Steel Buildings and the LEEDS Rating System

The Green Building Certification Institute (GBCI) was established by USGBC to provide a series of exams to allow individuals to become accredited for their knowledge of the LEED rating system. This is recognized through either the LEED Accredited Professional (LEED AP) or LEED Green Associate LEED Green Assoc.) designation. If you’re planning to have your building LEED-certified, you first have to know in which specific LEED category your building falls under. Each category has specific prerequisites and a requisite number of points required in order to qualify.

New Construction and Major Renovations (NC+MR) applies to major renovation projects and new steel buildings and other buildings-particularly to institutional buildings and high-rise residential buildings, whether private or public.

Existing Buildings: Operations and Maintenance (EB: O&M) refers to the certification of ongoing operations of existing commercial and institutional buildings. This covers offices, retail and service establishments, institutional buildings, hotels and 4-storey residential buildings.

Commercial Interiors (CI) refers to tenant spaces in office, retail and institutional buildings for owners or lesser.

Core and Shell Development (CS) is for developers who control the shell base building and entire core, but has no control over the design and construction of the tenant fit-out.

Schools, New Construction with steell buildings and other Major Renovations (SCH) refer to the certification of new school buildings and renovations of existing ones. Rescheck web 

Retail, New Construction and Commercial Interiors (Retail NC & Retail CI) is for all retail buildings and for tenant spaces in retail buildings.

Healthcare (HC) is for inpatient and outpatient care facilities and licensed long term care facilities. This also applies for medical offices, medical education and research centers, and assisted living facilities. If the renovation is not significant, then they can fall under the LEED EB: O&M category.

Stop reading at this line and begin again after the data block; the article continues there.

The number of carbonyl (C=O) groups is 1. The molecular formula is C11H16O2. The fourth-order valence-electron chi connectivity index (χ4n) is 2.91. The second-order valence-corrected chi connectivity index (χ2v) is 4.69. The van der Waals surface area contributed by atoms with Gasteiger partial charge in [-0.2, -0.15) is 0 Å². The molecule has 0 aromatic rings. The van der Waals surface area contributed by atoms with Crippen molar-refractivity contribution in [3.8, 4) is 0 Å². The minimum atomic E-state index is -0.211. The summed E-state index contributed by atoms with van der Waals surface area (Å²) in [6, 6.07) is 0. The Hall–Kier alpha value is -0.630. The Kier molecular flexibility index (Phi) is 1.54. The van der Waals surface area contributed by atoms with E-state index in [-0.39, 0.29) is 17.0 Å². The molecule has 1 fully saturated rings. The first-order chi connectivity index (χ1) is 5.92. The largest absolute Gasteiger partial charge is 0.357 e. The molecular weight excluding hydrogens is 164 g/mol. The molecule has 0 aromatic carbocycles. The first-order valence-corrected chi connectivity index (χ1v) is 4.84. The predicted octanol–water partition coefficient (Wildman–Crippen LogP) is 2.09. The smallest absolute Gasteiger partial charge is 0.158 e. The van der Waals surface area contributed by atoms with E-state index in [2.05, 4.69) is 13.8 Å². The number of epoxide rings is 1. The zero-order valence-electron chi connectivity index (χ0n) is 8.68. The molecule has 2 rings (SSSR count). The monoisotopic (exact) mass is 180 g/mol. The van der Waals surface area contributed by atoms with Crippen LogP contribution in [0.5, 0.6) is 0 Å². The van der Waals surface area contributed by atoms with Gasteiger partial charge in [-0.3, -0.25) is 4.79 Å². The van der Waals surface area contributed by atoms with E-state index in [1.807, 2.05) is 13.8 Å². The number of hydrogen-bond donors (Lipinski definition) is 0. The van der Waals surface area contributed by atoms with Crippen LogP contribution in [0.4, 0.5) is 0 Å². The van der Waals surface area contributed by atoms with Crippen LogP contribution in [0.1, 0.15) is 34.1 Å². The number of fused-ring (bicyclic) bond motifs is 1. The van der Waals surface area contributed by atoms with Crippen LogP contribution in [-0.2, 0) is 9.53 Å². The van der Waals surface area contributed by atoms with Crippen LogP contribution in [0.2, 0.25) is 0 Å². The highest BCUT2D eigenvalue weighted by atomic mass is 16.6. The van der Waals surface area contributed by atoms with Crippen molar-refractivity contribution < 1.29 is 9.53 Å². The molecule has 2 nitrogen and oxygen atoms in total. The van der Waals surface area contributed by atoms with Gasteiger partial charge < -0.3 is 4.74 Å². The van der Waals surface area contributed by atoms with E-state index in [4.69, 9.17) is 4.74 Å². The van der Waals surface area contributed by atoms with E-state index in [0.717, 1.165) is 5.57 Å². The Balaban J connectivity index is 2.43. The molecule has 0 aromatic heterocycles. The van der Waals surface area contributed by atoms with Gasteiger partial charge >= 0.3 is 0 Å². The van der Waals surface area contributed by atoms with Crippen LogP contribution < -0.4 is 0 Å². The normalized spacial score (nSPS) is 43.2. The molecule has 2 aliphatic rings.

Homes, obviously, refers to the mainstream homebuilding industry. Homeowners can refer to a LEED for Homes specialist who can help in designing a home that’s in tune with the LEED rating system.

Neighborhood Development (ND), unlike the 8 categories, refers to entire neighborhoods and groups of buildings. Single-use neighborhoods can apply for a certification.

Several Energy Star® certified products are offered and will help you obtain sustainable design and LEED certification in some of the aforementioned categories.

Remember that there are many benefits to having a LEED building such as: Steel has a longer life cycle than wood or other materials, so they don’t need to be repaired or replaced as often. Some steel buildings have manufacturer structural guarantees of 50 years.

And when the day finally comes for a steel building to be torn down, all of that steel is going to get recycled yet again.

Heating and cooling loss around doors, windows, foundation and roofing can be a lot lower with steel buildings than with other types of building materials, because of how well steel buildings fit together.

Metal roofs are cool roofs, when they are painted the right color or reflective. Check out the Energy Star website and you’ll see a large number of metal roofslisted as Energy Star compliant.

Jon Smithinson,

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